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I Don't Know What to Call This Thread, But I Love this Article

Discussion in 'BBS Hangout: Debate & Discussion' started by MadMax, Sep 19, 2012.

  1. MadMax

    MadMax Contributing Member

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    I can not recall reading an article I resonated with more, personally, than this one.

    http://moralminoritybook.com/2012/0...of-what-when-did-i-sign-that-membership-card/

    Here’s another reason the evangelical left has failed to gain traction as an organized movement: discomfort with their label. Over at “Q,” Lisa Sharon Harper explains why her views don’t fit on the political continuum. She writes, “So, I reject the moniker “Christian Left.” It is a moniker drawn in hasty response to the “Religious Right” a political movement (not a theological one). I do not set the standards of my political engagement in response to some random political point on a line. No. Rather than anchoring my politics on the shifting sand of a linear continuum, I ask a higher question: “What is my axis?” What does my political engagement revolve around? Is it political ideology? Is it political party? Is it biblical theology? I choose the later.” You can read the rest of Harper’s interesting post here.

    This sentiment reflects a significant direction for evangelicals. Those who are leaving the religious right are often unwilling to join the evangelical left. Many, as I describe in an excerpt of Moral Minority,are headed for political independence:


    Such obstacles suggested that the bulk of evangelicals were likely headed for less partisan identification. The 15% drop in Republican identification resulted in a mere 5% rise in Democratic affiliation, but a 10% jump for independence. Political scientist John Green called these new evangelical non-rightists “freestyle evangelicals.” Michael Lindsay called them “cosmopolitan evangelicals.” . . . Bill Hybels, pastor of the megachurch Willow Creek outside of Chicago, told the New York Times that he considered politics a path to “heartache and disappointment.” He envisioned a less political (at least electorally), but no-less-socially engaged path that, according to the Times, “would warm a liberal’s heart.” “We have just pounded the drum again and again that, for churches to reach their full redemptive potential, they have to do more than hold services — they have to try to transform their communities,” Hybels said. “If there is racial injustice in your community, you have to speak to that. If there is educational injustice, you have to do something there. If the poor are being neglected by the government or being oppressed in some way, then you have to stand up for the poor.” Progressive social action outside of electoral structures stands as one of the principle legacies of the evangelical left. Its political relevance goes well beyond its marginal influence on the Democrats or Republicans. It has helped to launch engagement around a much broader array of issues—from African poverty to peacemaking to simple living—to which neither party pays much attention.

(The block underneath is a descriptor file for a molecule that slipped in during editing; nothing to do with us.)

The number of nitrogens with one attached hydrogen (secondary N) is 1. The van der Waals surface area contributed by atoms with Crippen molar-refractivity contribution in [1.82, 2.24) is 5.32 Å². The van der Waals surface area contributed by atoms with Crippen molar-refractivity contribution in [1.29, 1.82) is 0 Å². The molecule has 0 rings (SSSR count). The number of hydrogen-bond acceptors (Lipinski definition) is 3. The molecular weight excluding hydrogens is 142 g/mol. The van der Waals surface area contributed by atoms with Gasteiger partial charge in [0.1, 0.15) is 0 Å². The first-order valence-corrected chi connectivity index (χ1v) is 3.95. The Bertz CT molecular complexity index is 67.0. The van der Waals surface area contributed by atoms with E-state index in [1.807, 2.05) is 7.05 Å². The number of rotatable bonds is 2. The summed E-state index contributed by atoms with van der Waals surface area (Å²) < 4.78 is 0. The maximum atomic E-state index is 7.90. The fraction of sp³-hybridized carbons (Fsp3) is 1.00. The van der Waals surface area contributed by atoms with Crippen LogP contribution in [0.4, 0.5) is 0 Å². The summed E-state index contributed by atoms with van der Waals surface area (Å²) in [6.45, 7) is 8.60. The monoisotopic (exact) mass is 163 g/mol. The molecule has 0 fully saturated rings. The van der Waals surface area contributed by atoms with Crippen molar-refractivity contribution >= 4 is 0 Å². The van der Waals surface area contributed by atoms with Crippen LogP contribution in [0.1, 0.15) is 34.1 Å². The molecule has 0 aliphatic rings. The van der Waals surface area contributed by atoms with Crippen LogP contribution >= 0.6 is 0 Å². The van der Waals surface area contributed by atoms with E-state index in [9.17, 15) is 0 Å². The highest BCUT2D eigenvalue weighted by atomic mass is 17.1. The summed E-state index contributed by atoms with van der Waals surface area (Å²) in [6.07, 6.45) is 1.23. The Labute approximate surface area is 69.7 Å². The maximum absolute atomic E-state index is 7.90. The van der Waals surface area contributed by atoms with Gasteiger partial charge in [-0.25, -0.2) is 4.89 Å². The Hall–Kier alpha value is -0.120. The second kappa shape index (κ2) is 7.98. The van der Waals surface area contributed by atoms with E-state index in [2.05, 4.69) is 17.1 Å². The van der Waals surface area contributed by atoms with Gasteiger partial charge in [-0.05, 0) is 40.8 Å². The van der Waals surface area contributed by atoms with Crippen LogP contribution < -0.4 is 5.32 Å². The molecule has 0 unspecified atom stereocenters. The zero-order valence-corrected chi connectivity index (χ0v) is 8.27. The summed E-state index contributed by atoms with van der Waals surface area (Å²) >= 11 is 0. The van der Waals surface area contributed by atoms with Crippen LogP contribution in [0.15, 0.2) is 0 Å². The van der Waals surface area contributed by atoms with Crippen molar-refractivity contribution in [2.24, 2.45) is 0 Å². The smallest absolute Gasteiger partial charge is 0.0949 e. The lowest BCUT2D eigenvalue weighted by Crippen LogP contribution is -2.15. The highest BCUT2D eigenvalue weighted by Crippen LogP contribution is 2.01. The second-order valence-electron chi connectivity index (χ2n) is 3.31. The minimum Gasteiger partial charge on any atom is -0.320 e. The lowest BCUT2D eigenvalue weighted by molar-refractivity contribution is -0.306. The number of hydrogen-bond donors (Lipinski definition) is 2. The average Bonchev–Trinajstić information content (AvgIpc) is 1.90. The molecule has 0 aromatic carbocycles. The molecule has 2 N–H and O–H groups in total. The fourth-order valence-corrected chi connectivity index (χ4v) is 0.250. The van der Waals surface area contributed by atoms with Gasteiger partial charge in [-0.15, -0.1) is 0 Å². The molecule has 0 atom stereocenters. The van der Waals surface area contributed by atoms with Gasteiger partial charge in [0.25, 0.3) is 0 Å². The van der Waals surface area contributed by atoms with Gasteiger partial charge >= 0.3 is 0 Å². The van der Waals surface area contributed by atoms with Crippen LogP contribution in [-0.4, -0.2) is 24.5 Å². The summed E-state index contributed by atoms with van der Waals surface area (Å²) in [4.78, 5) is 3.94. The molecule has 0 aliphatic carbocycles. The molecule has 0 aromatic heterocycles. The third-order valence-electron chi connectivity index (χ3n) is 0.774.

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  2. JeopardE

    JeopardE Contributing Member

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    This this this this this.

    I've always said that any Christian that blindly supports a political party and its platform has never read Joshua 5:13-14. I cringe when I see my Christian friends touting Republican talking points as if they were quoting the bible. Some of them have pretty much lost the distinction.
     
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  3. basso

    basso Contributing Member
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    i prefer to call them "earnest episcopals." ;)

    interesting article. i think another reason the exodus from the republican party hasn't resulted in much of a gain for the democrats, is the latter are some demonstrably antagonistic towards christianity. i would say "religion" but i think that's not really the case.
     
  4. A_3PO

    A_3PO Member

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    Truth. It soils the Gospel when it's associated with a list of Republican talking points. Some people I've tried to reach didn't give me much of a chance because they think joining a church and associating with Christians means becoming a Republican. It's tragic.
     
  5. Mathloom

    Mathloom Shameless Optimist
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    We need more of such people in the world. Sounds like these people are truly asking themselves WWJD.
     
  6. da_juice

    da_juice Member

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    I remember when I first started to really study politics, a lot of what I believed in at first was based on my Christian faith. I studied the Gospels and the words of Christ- and found that liberals tended to be more in touch with Jesus than most of the religious right was.
     

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